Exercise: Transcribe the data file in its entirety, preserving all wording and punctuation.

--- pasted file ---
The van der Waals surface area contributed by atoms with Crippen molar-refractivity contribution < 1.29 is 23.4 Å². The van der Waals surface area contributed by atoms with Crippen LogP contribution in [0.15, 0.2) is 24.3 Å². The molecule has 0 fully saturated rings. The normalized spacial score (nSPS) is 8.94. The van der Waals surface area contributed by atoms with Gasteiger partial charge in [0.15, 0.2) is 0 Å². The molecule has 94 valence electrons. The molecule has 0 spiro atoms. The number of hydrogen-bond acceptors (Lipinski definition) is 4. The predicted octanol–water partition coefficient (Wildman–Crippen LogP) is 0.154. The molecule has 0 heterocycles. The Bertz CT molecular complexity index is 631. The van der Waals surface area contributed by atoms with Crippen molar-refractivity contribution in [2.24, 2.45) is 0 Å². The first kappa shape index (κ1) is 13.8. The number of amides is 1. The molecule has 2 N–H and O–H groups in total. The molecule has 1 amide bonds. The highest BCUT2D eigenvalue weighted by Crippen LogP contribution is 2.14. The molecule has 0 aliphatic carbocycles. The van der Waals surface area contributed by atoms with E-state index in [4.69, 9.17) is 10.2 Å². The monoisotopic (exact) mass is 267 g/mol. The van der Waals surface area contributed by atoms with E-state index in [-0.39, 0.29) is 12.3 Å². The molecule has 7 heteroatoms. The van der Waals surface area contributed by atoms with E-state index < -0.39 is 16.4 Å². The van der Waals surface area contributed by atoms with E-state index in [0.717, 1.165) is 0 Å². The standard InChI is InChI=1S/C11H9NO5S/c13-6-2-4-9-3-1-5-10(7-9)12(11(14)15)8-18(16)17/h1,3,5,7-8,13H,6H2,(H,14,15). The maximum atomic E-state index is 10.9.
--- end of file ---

The van der Waals surface area contributed by atoms with Crippen molar-refractivity contribution < 1.29 is 23.4 Å². The van der Waals surface area contributed by atoms with Crippen LogP contribution in [0.15, 0.2) is 24.3 Å². The molecule has 0 fully saturated rings. The normalized spacial score (nSPS) is 8.94. The van der Waals surface area contributed by atoms with Gasteiger partial charge in [0.15, 0.2) is 0 Å². The molecule has 94 valence electrons. The molecule has 0 spiro atoms. The number of hydrogen-bond acceptors (Lipinski definition) is 4. The predicted octanol–water partition coefficient (Wildman–Crippen LogP) is 0.154. The molecule has 0 heterocycles. The Bertz CT molecular complexity index is 631. The van der Waals surface area contributed by atoms with Crippen molar-refractivity contribution in [2.24, 2.45) is 0 Å². The first kappa shape index (κ1) is 13.8. The number of amides is 1. The molecule has 2 N–H and O–H groups in total. The molecule has 1 amide bonds. The highest BCUT2D eigenvalue weighted by Crippen LogP contribution is 2.14. The molecule has 0 aliphatic carbocycles. The van der Waals surface area contributed by atoms with E-state index in [4.69, 9.17) is 10.2 Å². The monoisotopic (exact) mass is 267 g/mol. The van der Waals surface area contributed by atoms with E-state index in [-0.39, 0.29) is 12.3 Å². The molecule has 7 heteroatoms. The van der Waals surface area contributed by atoms with E-state index < -0.39 is 16.4 Å². The van der Waals surface area contributed by atoms with E-state index in [0.717, 1.165) is 0 Å². The standard InChI is InChI=1S/C11H9NO5S/c13-6-2-4-9-3-1-5-10(7-9)12(11(14)15)8-18(16)17/h1,3,5,7-8,13H,6H2,(H,14,15). The maximum atomic E-state index is 10.9.